Although a Minnesota Department of Transportation speed study suggested a 40 mph speed limit for Flagstaff Avenue as it passes Eastview High School in Apple Valley, the state agreed to review the matter because the city is concerned about safety near the school and wants to keep the posted limit at 30 mph.
This month the Apple Valley City Council had been ready to take one of the only avenues open to cities for overruling the state study and making its own determination of the speed limit. The city had planned to declare the 1,350-foot stretch of Flagstaff an “urban district,’’ which would have kept the speed limit at 30, as it’s been for 20 years.
But the city removed the item from its agenda, said Public Works Director Todd Blomstrom, because MnDOT agreed to conduct a second review of the portion of the road in question. “The city will take some additional time to further study the roadway with MnDOT before [making] any long-term changes to the posted speed limit,” he said.
The speed limit on Flagstaff is under discussion because last summer the city of Apple Valley extended it 1,400 feet to the south, making it a through street to Lakeville.
Wanting to establish an “official speed limit” on the road, the city asked the state to conduct a speed study, Blomstrom said.
MnDOT’s speed study found that just 3 percent of vehicles on that section of Flagstaff are going 30 mph or less, said Chad Erickson, speed zoning supervisor for MnDOT’s metro district. “We are cognizant of the fact that the school is there,” he said. “But the speeds there today are not 30 mph.”
In one sample of 242 vehicles from 1:40 to 3:40 p.m. on a Thursday south of the high school, five were going 30 mph or less, nine were going 31 and the majority were going about 38.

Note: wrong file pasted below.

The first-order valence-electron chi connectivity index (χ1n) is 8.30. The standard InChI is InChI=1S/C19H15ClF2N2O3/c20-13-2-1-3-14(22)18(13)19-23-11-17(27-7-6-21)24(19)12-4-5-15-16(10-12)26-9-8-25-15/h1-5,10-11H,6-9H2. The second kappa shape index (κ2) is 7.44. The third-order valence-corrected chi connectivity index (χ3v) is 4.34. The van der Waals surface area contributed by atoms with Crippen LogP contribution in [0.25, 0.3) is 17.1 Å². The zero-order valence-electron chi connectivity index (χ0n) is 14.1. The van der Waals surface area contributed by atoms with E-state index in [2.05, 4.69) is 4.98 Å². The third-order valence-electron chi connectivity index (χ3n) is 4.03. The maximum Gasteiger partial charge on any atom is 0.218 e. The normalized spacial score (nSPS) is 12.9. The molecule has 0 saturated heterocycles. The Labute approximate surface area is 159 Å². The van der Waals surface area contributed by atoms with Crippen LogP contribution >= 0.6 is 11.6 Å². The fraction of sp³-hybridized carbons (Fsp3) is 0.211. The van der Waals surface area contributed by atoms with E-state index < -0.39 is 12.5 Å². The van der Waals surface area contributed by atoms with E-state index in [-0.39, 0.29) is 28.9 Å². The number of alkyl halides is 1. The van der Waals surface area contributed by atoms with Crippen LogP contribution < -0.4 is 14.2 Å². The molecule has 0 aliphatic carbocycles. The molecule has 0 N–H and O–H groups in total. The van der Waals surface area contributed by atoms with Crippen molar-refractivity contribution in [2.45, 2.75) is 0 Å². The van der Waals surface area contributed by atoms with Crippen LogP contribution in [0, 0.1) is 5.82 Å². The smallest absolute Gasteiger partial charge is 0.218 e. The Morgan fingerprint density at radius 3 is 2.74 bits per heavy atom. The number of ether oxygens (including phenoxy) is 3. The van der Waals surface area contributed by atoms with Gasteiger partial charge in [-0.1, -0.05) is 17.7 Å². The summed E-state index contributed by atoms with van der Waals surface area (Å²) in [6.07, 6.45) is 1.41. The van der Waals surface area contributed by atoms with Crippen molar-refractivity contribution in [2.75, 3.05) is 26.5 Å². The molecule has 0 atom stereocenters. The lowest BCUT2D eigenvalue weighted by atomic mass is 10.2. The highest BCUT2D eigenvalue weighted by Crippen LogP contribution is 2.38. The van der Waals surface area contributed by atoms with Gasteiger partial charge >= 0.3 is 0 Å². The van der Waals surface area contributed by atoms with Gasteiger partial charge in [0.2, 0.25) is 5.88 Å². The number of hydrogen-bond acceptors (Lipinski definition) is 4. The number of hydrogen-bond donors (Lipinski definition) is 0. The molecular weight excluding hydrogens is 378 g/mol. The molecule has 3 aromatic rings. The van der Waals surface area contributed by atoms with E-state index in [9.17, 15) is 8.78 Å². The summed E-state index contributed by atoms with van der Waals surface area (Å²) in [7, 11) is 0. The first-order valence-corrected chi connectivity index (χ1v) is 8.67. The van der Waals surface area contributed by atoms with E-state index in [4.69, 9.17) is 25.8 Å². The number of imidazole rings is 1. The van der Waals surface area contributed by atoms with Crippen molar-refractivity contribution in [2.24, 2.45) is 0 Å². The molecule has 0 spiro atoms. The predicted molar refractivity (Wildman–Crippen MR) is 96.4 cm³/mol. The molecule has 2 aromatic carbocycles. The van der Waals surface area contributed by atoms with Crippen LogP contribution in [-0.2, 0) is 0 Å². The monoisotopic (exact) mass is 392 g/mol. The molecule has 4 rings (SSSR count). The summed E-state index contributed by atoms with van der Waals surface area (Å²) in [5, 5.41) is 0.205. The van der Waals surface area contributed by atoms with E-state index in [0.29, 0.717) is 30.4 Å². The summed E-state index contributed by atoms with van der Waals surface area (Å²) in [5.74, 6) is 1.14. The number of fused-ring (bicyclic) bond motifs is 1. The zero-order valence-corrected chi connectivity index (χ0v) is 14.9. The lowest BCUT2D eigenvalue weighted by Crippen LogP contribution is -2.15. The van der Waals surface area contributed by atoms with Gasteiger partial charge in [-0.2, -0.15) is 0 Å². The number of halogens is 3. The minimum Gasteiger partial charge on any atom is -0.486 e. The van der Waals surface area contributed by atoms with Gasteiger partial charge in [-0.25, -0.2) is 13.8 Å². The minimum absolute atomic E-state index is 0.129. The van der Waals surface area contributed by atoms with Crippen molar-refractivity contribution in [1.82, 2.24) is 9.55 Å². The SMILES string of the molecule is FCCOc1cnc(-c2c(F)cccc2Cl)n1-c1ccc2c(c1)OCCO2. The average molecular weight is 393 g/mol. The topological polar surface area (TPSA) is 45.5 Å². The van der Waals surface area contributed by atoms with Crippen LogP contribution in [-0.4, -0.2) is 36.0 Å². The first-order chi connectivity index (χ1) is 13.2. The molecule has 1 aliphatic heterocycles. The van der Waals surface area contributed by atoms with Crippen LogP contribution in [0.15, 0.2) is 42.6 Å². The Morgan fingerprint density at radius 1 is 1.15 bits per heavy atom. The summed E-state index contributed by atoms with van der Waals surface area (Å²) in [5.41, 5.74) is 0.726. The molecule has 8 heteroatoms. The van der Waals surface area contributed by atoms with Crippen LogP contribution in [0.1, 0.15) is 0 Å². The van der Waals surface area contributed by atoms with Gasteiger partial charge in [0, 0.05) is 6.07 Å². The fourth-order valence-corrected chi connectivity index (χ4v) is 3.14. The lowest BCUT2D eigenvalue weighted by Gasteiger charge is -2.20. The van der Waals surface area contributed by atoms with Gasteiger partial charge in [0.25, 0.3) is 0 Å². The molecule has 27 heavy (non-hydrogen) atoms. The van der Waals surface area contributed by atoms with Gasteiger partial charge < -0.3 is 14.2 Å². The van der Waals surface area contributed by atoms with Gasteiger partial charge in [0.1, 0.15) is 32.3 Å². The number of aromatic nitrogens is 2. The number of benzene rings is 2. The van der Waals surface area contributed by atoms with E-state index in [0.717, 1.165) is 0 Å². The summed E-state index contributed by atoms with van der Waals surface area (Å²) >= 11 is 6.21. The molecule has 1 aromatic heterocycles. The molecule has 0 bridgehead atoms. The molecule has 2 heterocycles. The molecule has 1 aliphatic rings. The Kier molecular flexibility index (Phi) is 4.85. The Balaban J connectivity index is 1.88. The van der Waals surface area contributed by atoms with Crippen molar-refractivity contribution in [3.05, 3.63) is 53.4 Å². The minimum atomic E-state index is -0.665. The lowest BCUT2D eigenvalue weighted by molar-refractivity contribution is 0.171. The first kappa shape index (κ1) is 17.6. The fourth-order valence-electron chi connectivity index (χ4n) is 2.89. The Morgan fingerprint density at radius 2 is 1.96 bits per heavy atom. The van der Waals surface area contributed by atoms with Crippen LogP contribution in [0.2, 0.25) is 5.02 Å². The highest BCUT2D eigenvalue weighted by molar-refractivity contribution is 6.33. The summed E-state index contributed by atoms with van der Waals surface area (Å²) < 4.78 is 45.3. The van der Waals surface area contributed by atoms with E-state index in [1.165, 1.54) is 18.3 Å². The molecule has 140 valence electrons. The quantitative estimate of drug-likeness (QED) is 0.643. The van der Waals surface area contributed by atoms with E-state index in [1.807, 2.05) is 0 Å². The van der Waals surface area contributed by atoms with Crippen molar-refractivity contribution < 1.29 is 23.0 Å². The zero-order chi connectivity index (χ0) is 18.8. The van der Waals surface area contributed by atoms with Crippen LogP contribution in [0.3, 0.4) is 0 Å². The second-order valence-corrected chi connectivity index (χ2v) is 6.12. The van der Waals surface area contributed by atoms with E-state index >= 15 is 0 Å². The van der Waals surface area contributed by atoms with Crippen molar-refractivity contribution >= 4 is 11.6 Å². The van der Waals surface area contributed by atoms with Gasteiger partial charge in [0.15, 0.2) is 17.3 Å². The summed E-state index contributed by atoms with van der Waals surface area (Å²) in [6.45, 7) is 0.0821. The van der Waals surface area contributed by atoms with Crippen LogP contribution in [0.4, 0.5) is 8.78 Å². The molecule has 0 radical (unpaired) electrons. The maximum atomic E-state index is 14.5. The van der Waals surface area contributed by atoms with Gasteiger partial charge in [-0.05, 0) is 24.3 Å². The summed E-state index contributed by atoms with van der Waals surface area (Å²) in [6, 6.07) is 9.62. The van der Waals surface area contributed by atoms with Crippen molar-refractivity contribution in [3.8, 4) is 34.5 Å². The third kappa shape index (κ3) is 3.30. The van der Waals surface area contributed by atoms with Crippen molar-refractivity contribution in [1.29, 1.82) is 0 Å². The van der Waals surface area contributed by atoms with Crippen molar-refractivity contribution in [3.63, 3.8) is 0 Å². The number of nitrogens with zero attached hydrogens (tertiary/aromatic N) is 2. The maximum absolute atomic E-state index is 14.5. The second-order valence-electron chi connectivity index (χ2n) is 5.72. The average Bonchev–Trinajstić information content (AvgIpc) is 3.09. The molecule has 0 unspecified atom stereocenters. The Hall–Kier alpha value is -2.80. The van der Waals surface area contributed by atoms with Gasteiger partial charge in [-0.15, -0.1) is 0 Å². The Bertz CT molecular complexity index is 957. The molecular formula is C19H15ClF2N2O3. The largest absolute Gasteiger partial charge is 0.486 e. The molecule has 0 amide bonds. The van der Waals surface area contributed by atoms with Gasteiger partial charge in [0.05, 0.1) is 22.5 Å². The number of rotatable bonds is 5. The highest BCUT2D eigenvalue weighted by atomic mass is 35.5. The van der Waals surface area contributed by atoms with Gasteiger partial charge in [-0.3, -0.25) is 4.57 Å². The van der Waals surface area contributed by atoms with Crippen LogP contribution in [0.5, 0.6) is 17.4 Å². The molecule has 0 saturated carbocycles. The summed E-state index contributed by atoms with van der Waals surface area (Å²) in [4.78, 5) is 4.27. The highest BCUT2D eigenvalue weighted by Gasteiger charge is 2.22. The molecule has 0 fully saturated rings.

“What the majority of drivers consider to be reasonable, typically is reasonable,” which is why MnDOT takes samples, Erickson said. “If you set a speed limit unreasonably low, no one follows it. … Usually the only way you can coerce a driver to drive slower than what they think is reasonable is intensive police presence.”
MnDOT sets speed limits on most roads, but “within that there are exceptions to allow local entities to change that,” Erickson said.
If a city sends MnDOT a letter informing the state that it has made a different speed determination, MnDOT will step aside, Erickson said. “We are not going to send our crews out there to change their signs or anything.”
But if a city overrules a state speed study recommendation, it will fall to the city to defend that speed limit if a driver is ticketed on the street or has a crash there and challenges the speed limit in court, Erickson said.
Speed study information is public, and drivers do regularly look into the findings if they want to beat a traffic ticket, Erickson said.
The city accepts the state’s recommendation of 40 mph for most of Flagstaff, with the exception of the 1,350-foot segment south of 140th Street in front of the high school. The city’s traffic safety advisory committee, which includes police officers, has recommended that the speed limit stay at 30 mph.
The city’s concern is that the short stretch is packed with traffic. On the east side, school buses come morning and evening to pick up and drop off students. The 400-space student parking lot is off Flagstaff. The football stadium and several other athletic fields have their parking on Flagstaff.
On the west side is the city maintenance facility, which houses the city’s snowplows and a building where police vehicles are kept.
“In that 1,350 feet, there is a tremendous amount of traffic,” Blomstrom said, “especially in the winter, when we are trying to deploy all the snowplow equipment and the students and school buses are pouring in.”
A time frame has not been set for revisiting the issue with MnDOT, Blomstrom said.